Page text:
ELL Language Acquisition in English Language Learners Term Paper

Pages: 30 (9381 words)  ·  Style: APA  ·  Bibliography Sources: 25  ·  Level: College Sophomore  ·  Topic: Communication - Language

ELL

Language Acquisition in English Language Learners

Significance

Language Acquisition in English Language Learners

The United States is a country of immigrants, and has been since its inception. However, until relatively recently, immigration did not pose a significant problem for the United States educational system or for many Americans because of the rigid cultural and social expectations for immigrants. New immigrants were expected to assimilate aspects of American culture, especially speaking English, as quickly as possible. Furthermore, schools were not responsible for teaching a new language to immigrant children; on the contrary, these students were expected to learn, in English, even if they did not know any English at all. The task of English acquisition was often left to members of individual immigrant communities. Non-English speakers were often delegated into the bottom ranks of classes, and, having started behind in school, did not escape those ranks during their educational careers. Other non-English speakers came from families where the acquisition of English was a family affair, and individual students learned English with their families. When the majority of immigrants to the United States were English speakers, such a system seemed fair and successful, because school systems were not overwhelmed with English language learners (ELL), and within three generations the immigrant family would be completely proficient in English and able to compete with non-immigrant families.

However, such a system is simply not considered sufficient in the present day, given that there is an overwhelming number of immigrants, from a very wide variety of background languages and cultures. "Nearly one in five people living in the United States speaks a language at home other than English, according to new census data that illustrate the wide-ranging effects of immigration. The number of immigrants nationwide reached an all-time high of 37.5 million in 2006, affecting incomes and education levels in many cities across the country." (Associated Press, 2007).

Moreover, today's immigrant population differs from previous generations. Immigration to America has progressed in a series of waves. The first immigrants were from Western Europe, and many of them spoke English or another romance language as their first language. Even if they did not speak English, they may have had the opportunity of being exposed to English language and customs. Following World War II, many immigrants came from Eastern Europe, had a more diverse ethnic background, and spoke languages that were largely unfamiliar to the majority of Americans. However, within the last several years, immigration has taken a different turn, and most immigrants no longer come from Europe. On the contrary, the overwhelming majority of immigrants, both legal and illegal, hail from Mexico, Central America, and South America. Most of these immigrants are native Spanish speakers and share some similarities in cultural background. However, there have also been an increasing number of immigrants from Asia, Africa, and the Middle East. The result is an ever-expanding number of ELL students, but with a diversity in ethnic and cultural background that is simply unprecedented in America's history.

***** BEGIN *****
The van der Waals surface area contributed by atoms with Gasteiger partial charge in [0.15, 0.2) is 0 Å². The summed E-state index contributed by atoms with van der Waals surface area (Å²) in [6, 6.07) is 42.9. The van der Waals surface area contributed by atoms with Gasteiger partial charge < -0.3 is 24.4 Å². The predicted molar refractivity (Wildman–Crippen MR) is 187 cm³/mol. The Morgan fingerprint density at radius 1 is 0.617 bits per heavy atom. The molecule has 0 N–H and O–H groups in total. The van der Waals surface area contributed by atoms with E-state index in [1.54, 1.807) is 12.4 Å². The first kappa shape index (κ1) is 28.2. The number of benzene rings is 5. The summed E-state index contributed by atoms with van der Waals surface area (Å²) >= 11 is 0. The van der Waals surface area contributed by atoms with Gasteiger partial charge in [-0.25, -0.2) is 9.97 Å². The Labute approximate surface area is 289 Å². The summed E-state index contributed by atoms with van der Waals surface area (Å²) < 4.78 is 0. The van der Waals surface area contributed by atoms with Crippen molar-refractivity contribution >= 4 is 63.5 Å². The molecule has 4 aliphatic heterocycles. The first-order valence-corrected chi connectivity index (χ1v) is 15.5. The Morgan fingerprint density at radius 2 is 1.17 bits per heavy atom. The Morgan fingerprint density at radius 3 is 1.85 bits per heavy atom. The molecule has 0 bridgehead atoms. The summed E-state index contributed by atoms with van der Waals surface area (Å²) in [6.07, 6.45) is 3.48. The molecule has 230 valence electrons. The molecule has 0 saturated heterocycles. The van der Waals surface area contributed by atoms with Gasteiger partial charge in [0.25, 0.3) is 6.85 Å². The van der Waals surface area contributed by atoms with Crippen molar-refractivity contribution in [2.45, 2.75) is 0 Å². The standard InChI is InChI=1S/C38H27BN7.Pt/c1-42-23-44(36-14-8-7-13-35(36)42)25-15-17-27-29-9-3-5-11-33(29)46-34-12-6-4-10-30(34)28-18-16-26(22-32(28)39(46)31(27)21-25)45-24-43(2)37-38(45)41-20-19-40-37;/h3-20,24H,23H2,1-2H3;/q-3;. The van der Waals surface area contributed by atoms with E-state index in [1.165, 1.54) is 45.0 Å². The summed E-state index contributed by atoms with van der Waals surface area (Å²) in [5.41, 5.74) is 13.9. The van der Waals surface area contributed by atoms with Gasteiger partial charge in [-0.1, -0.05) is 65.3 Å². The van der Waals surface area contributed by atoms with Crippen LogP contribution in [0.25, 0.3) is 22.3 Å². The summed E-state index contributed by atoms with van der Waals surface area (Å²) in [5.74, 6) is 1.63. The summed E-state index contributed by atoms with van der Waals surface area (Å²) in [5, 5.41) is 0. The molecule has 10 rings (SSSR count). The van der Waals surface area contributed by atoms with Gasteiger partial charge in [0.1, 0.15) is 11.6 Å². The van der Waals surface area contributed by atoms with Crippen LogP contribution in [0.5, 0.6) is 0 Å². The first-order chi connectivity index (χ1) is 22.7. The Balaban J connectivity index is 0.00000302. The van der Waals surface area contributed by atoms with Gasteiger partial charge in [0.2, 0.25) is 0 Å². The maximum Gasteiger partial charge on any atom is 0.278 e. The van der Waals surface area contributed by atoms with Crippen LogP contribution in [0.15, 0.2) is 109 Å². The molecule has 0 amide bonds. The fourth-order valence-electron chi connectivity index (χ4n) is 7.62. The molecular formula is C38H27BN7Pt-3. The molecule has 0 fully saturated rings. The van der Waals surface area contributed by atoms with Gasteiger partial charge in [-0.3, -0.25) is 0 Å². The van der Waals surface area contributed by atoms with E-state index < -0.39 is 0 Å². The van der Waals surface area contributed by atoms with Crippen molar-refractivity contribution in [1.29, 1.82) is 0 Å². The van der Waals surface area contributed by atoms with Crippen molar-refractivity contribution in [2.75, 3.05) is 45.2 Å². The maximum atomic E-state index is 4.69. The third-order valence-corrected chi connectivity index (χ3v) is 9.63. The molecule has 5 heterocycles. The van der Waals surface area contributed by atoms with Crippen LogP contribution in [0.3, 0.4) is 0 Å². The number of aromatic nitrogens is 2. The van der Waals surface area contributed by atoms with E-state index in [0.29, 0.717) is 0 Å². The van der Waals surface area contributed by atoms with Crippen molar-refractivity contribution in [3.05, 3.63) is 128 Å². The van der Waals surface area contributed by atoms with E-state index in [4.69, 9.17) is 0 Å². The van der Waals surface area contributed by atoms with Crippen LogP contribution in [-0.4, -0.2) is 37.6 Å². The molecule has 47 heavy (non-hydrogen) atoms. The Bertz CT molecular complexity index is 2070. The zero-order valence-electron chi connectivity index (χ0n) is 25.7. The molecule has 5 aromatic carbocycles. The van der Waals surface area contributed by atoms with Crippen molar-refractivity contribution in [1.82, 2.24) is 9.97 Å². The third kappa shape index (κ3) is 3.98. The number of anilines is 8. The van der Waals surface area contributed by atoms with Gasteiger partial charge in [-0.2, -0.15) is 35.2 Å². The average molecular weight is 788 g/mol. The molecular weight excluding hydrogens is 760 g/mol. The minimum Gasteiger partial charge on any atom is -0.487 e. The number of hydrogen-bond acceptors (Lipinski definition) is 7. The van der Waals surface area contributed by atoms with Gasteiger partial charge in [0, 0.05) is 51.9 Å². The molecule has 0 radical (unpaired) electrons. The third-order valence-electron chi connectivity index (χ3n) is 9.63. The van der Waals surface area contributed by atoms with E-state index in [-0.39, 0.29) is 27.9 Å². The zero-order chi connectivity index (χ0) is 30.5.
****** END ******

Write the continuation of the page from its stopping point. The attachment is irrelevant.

Ethnic diversity impacts education in a variety of ways. First, ethnic diversity impacts education because different cultures place different degrees of emphasis on education and educational attainment:

In most states, immigrants have added to the number of those lacking a high-school diploma, with almost half of those from Latin America falling into that category. However, at the other end of the education spectrum, Asian immigrants are raising average education levels in many states, with nearly half of them holding at least a bachelor's degree. (Associated Press, 2007).

While there is an upward trend in all immigrant families, the fact is that the educational background of the parents can have a tremendous impact on an ELL student's ability to acquire English. Furthermore, for those immigrants who do hold degrees, especially higher degrees, parents in the home may be pressured to learn English to compete in the workplace, which may provide an extra incentive for any school-aged children to become proficient in English.

There is no way for these factors not to impact student success. Furthermore, the culture of origin determines native language, which can determine literacy systems and established modes of pronunciation.